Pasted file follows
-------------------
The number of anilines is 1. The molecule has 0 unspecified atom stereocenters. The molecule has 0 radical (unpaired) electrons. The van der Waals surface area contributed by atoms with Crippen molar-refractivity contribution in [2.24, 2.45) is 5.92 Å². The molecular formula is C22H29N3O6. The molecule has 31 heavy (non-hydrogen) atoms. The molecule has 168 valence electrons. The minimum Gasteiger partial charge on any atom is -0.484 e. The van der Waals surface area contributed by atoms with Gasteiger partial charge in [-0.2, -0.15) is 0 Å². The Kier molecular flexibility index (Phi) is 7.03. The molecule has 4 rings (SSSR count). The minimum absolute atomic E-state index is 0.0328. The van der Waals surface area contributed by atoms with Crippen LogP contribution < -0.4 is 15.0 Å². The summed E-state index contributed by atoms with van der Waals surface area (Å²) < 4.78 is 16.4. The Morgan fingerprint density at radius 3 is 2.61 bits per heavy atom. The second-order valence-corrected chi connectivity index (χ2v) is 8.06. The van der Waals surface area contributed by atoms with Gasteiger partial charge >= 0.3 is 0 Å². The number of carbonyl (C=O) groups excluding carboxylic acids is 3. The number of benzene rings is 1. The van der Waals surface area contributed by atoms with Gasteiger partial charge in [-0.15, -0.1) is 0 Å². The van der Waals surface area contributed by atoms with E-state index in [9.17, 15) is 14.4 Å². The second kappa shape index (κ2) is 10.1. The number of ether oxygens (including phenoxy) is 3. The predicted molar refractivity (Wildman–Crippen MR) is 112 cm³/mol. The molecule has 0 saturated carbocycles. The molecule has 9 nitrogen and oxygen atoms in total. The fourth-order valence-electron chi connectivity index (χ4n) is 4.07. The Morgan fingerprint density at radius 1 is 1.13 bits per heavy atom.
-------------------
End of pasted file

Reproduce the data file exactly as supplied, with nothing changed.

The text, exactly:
The number of anilines is 1. The molecule has 0 unspecified atom stereocenters. The molecule has 0 radical (unpaired) electrons. The van der Waals surface area contributed by atoms with Crippen molar-refractivity contribution in [2.24, 2.45) is 5.92 Å². The molecular formula is C22H29N3O6. The molecule has 31 heavy (non-hydrogen) atoms. The molecule has 168 valence electrons. The minimum Gasteiger partial charge on any atom is -0.484 e. The van der Waals surface area contributed by atoms with Gasteiger partial charge in [-0.2, -0.15) is 0 Å². The Kier molecular flexibility index (Phi) is 7.03. The molecule has 4 rings (SSSR count). The minimum absolute atomic E-state index is 0.0328. The van der Waals surface area contributed by atoms with Crippen LogP contribution < -0.4 is 15.0 Å². The summed E-state index contributed by atoms with van der Waals surface area (Å²) < 4.78 is 16.4. The Morgan fingerprint density at radius 3 is 2.61 bits per heavy atom. The second-order valence-corrected chi connectivity index (χ2v) is 8.06. The van der Waals surface area contributed by atoms with Gasteiger partial charge >= 0.3 is 0 Å². The number of carbonyl (C=O) groups excluding carboxylic acids is 3. The number of benzene rings is 1. The van der Waals surface area contributed by atoms with Gasteiger partial charge in [-0.15, -0.1) is 0 Å². The van der Waals surface area contributed by atoms with E-state index in [9.17, 15) is 14.4 Å². The second kappa shape index (κ2) is 10.1. The number of ether oxygens (including phenoxy) is 3. The predicted molar refractivity (Wildman–Crippen MR) is 112 cm³/mol. The molecule has 0 saturated carbocycles. The molecule has 9 nitrogen and oxygen atoms in total. The fourth-order valence-electron chi connectivity index (χ4n) is 4.07. The Morgan fingerprint density at radius 1 is 1.13 bits per heavy atom.